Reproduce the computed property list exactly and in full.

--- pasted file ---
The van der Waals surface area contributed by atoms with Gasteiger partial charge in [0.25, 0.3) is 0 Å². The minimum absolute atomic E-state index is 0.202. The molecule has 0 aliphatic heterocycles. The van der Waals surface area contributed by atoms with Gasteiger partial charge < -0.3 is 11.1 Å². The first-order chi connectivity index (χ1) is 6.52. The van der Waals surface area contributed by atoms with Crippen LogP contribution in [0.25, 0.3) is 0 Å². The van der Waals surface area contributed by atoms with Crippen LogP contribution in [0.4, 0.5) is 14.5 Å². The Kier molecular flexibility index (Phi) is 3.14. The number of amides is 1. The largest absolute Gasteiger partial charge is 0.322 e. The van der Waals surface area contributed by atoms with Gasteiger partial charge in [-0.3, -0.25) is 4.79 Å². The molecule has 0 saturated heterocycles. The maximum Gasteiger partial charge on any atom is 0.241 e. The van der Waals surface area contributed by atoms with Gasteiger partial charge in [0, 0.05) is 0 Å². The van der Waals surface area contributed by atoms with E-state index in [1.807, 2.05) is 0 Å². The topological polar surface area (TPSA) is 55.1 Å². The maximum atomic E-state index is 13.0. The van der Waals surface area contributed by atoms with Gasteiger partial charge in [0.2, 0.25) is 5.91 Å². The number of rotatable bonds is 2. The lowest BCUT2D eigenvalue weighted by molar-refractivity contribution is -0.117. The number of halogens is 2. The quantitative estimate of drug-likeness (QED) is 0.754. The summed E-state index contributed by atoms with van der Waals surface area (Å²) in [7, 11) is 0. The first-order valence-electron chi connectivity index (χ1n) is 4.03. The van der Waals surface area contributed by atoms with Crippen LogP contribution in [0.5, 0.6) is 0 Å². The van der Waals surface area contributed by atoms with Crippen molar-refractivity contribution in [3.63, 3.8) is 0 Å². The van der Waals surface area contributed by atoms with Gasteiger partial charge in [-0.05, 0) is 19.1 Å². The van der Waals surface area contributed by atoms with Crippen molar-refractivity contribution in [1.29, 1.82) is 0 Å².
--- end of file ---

The van der Waals surface area contributed by atoms with Gasteiger partial charge in [0.25, 0.3) is 0 Å². The minimum absolute atomic E-state index is 0.202. The molecule has 0 aliphatic heterocycles. The van der Waals surface area contributed by atoms with Gasteiger partial charge < -0.3 is 11.1 Å². The first-order chi connectivity index (χ1) is 6.52. The van der Waals surface area contributed by atoms with Crippen LogP contribution in [0.25, 0.3) is 0 Å². The van der Waals surface area contributed by atoms with Crippen LogP contribution in [0.4, 0.5) is 14.5 Å². The Kier molecular flexibility index (Phi) is 3.14. The number of amides is 1. The largest absolute Gasteiger partial charge is 0.322 e. The van der Waals surface area contributed by atoms with Gasteiger partial charge in [-0.3, -0.25) is 4.79 Å². The molecule has 0 saturated heterocycles. The maximum Gasteiger partial charge on any atom is 0.241 e. The van der Waals surface area contributed by atoms with Gasteiger partial charge in [0, 0.05) is 0 Å². The van der Waals surface area contributed by atoms with E-state index in [1.807, 2.05) is 0 Å². The topological polar surface area (TPSA) is 55.1 Å². The maximum atomic E-state index is 13.0. The van der Waals surface area contributed by atoms with Gasteiger partial charge in [0.2, 0.25) is 5.91 Å². The number of rotatable bonds is 2. The lowest BCUT2D eigenvalue weighted by molar-refractivity contribution is -0.117. The number of halogens is 2. The quantitative estimate of drug-likeness (QED) is 0.754. The summed E-state index contributed by atoms with van der Waals surface area (Å²) in [7, 11) is 0. The first-order valence-electron chi connectivity index (χ1n) is 4.03. The van der Waals surface area contributed by atoms with Crippen LogP contribution in [0.5, 0.6) is 0 Å². The van der Waals surface area contributed by atoms with Crippen molar-refractivity contribution in [3.63, 3.8) is 0 Å². The van der Waals surface area contributed by atoms with Gasteiger partial charge in [-0.05, 0) is 19.1 Å². The van der Waals surface area contributed by atoms with Crippen molar-refractivity contribution in [1.29, 1.82) is 0 Å².